Life With No Filters
It’s a shame I’m not reviewing Francesco Grech’s kollox jeħel magħna in Maltese, but not gonna lie – proofing in Maltese takes me forever and a day, so here goes.
I got my first glimpse of kollox jeħel magħna when asked to do a reading at the Studio Solipsis book launch. A handful of poems as a sneak preview, most of them four, or even two, liners. Almost a Facebook status, you might say. I started reading nonchalantly, but with the first two lines I was hooked.
Francesco Grech’s verses are touchingly romantic. But without the frills and flowers that we associate with 21st century romance. This isn’t the filtered, auto-tuned romanticism that makes the final cut on TikTok. Rather, it’s what Grech himself refers to as the ‘unpublished drafts’ that will never see the light of social media.
Grech latches on to our deepest fears and pain and throws it all out there, publishing it for everyone to see.
Courageous, and also very seductive in a world where few of us are willing to strip ourselves, warts and all. Being allowed into someone’s vulnerabilities (or, as Grech puts it, kemm hu sabiħ li tkun vulnerabbli) is heady indeed. It’s almost as though the author decided to share his private diary with me, and I find it difficult not to be charmed by his honesty.
Grech refers to these anecdotes as his ‘fails’. In reality, they’re everyone’s fails, wounds that we have all licked in private at some time in our lives. His poems highlight a facet of humanity that nowadays gets swept under the carpet away from prying eyes. The 5AM post-Paceville blues after you realise you’ve fallen for a piece of shit. The feelings of inadequacy that come with new sexual experiences. The darkness that descends with betrayal. First love, first pain, first realisations of just how fucked up everyone is, really.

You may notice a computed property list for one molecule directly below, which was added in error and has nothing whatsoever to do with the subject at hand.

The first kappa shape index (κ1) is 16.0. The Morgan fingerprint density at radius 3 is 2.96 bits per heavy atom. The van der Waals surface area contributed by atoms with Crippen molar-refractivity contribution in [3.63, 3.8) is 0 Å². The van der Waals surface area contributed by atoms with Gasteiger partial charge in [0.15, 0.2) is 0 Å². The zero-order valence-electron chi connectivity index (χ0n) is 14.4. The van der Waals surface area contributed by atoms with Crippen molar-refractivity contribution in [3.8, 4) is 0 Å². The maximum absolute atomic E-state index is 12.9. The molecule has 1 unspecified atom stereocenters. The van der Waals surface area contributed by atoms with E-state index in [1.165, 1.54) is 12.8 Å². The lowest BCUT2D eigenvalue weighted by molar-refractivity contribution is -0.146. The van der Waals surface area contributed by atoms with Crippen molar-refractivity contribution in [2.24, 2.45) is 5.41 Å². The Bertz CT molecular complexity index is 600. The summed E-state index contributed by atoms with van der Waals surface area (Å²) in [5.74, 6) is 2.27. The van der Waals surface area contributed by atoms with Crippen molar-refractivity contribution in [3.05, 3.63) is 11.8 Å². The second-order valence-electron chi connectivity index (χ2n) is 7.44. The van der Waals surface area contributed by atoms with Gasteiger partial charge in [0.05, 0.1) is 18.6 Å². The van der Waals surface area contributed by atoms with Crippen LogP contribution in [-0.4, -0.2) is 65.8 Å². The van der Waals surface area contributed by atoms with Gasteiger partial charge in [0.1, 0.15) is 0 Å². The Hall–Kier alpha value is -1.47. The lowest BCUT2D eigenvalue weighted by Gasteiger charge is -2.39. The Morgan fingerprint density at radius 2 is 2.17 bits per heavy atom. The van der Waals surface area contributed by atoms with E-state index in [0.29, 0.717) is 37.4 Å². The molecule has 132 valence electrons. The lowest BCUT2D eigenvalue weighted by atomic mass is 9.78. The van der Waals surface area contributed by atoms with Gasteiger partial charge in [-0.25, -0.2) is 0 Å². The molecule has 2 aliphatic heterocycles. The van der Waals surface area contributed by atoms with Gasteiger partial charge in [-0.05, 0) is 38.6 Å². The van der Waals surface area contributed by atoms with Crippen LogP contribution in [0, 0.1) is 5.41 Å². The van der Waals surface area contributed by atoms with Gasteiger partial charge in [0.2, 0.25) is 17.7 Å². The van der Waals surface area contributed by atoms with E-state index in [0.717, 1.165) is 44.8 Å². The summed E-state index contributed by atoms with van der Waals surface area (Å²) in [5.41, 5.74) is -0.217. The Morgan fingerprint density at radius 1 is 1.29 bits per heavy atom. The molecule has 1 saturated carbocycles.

The poems (and some prose) also touch upon the writer’s life growing up in Gozo as a gay teenager. An extra layer of complications that those of us who form part of the hetero-normative world don’t have to contend with. But this doesn’t make it any less real for those who do.
The darkness in these poems is unfiltered. I read the final words in Global Warming and Meta Tintefa l-Bozza like a cold fist had found its way inside my stomach.
We are exposed to so much media about people with mental health issues that we have almost become desensitised. Mostly because it is reported via clickbait headers intended to titillate, rather than make us reflect.
Grech’s verses are shocking, too. But this is not the superficial shock created by someone in search of attention for its own sake. It’s the kind of shock that keeps your mind on the issue for hours, swirling it and analyzing it from all angles. And making you just a little bit more human in the process.
I would encourage Grech to take his thoughts further than the ‘Facebook status’ or ‘Tweet’ style in his next endeavours. There are writings in kollox jeħel magħna that work perfectly as they are, while others can already be further expanded into pieces that go beyond the initial hook, giving readers a deeper nuance. I look forward to seeing Grech’s work mature.
kollox jeħel magħna includes illustrations by Danielle Sant and is published by Merlin Publishers.
For more Maltese books and news, check out Lou Drofenik’s Big Oak on Little Mountain, Mark Camilleri’s Inspector Gallo or Loranne Vella’s Marta Marta.
Leave a Reply